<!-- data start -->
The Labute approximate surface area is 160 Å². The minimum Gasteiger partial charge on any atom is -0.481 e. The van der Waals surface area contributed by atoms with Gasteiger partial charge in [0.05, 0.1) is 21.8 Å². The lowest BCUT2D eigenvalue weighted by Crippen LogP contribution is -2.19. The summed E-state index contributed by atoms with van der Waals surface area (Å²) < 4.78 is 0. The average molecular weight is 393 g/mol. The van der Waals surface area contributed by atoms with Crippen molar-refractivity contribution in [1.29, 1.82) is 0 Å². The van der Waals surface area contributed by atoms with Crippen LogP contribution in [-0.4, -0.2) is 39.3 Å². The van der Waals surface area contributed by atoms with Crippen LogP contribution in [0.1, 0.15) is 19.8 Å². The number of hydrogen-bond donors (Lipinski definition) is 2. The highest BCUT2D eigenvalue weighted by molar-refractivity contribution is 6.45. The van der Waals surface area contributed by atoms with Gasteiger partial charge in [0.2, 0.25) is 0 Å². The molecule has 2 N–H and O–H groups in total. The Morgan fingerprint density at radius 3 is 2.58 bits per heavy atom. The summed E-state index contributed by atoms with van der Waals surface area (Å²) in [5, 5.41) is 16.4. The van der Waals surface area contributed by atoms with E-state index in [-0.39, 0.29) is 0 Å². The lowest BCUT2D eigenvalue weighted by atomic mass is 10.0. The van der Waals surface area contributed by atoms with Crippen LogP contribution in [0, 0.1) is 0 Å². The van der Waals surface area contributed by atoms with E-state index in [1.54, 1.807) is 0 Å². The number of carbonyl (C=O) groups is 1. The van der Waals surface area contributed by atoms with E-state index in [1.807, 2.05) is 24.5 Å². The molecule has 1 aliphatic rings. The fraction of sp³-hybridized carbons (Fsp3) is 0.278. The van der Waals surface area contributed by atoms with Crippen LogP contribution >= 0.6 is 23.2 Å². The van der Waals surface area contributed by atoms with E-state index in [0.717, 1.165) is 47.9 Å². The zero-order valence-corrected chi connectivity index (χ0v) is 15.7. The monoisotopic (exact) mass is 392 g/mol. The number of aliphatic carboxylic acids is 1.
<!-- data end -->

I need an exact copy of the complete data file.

The Labute approximate surface area is 160 Å². The minimum Gasteiger partial charge on any atom is -0.481 e. The van der Waals surface area contributed by atoms with Gasteiger partial charge in [0.05, 0.1) is 21.8 Å². The lowest BCUT2D eigenvalue weighted by Crippen LogP contribution is -2.19. The summed E-state index contributed by atoms with van der Waals surface area (Å²) < 4.78 is 0. The average molecular weight is 393 g/mol. The van der Waals surface area contributed by atoms with Crippen molar-refractivity contribution in [1.29, 1.82) is 0 Å². The van der Waals surface area contributed by atoms with Crippen LogP contribution in [-0.4, -0.2) is 39.3 Å². The van der Waals surface area contributed by atoms with Crippen LogP contribution in [0.1, 0.15) is 19.8 Å². The number of hydrogen-bond donors (Lipinski definition) is 2. The highest BCUT2D eigenvalue weighted by molar-refractivity contribution is 6.45. The van der Waals surface area contributed by atoms with Gasteiger partial charge in [0.2, 0.25) is 0 Å². The molecule has 2 N–H and O–H groups in total. The Morgan fingerprint density at radius 3 is 2.58 bits per heavy atom. The summed E-state index contributed by atoms with van der Waals surface area (Å²) in [5, 5.41) is 16.4. The van der Waals surface area contributed by atoms with E-state index in [-0.39, 0.29) is 0 Å². The lowest BCUT2D eigenvalue weighted by atomic mass is 10.0. The van der Waals surface area contributed by atoms with Crippen LogP contribution in [0, 0.1) is 0 Å². The van der Waals surface area contributed by atoms with E-state index in [1.54, 1.807) is 0 Å². The number of carbonyl (C=O) groups is 1. The van der Waals surface area contributed by atoms with E-state index in [1.807, 2.05) is 24.5 Å². The molecule has 1 aliphatic rings. The fraction of sp³-hybridized carbons (Fsp3) is 0.278. The van der Waals surface area contributed by atoms with Crippen LogP contribution >= 0.6 is 23.2 Å². The van der Waals surface area contributed by atoms with E-state index in [0.717, 1.165) is 47.9 Å². The zero-order valence-corrected chi connectivity index (χ0v) is 15.7. The monoisotopic (exact) mass is 392 g/mol. The number of aliphatic carboxylic acids is 1.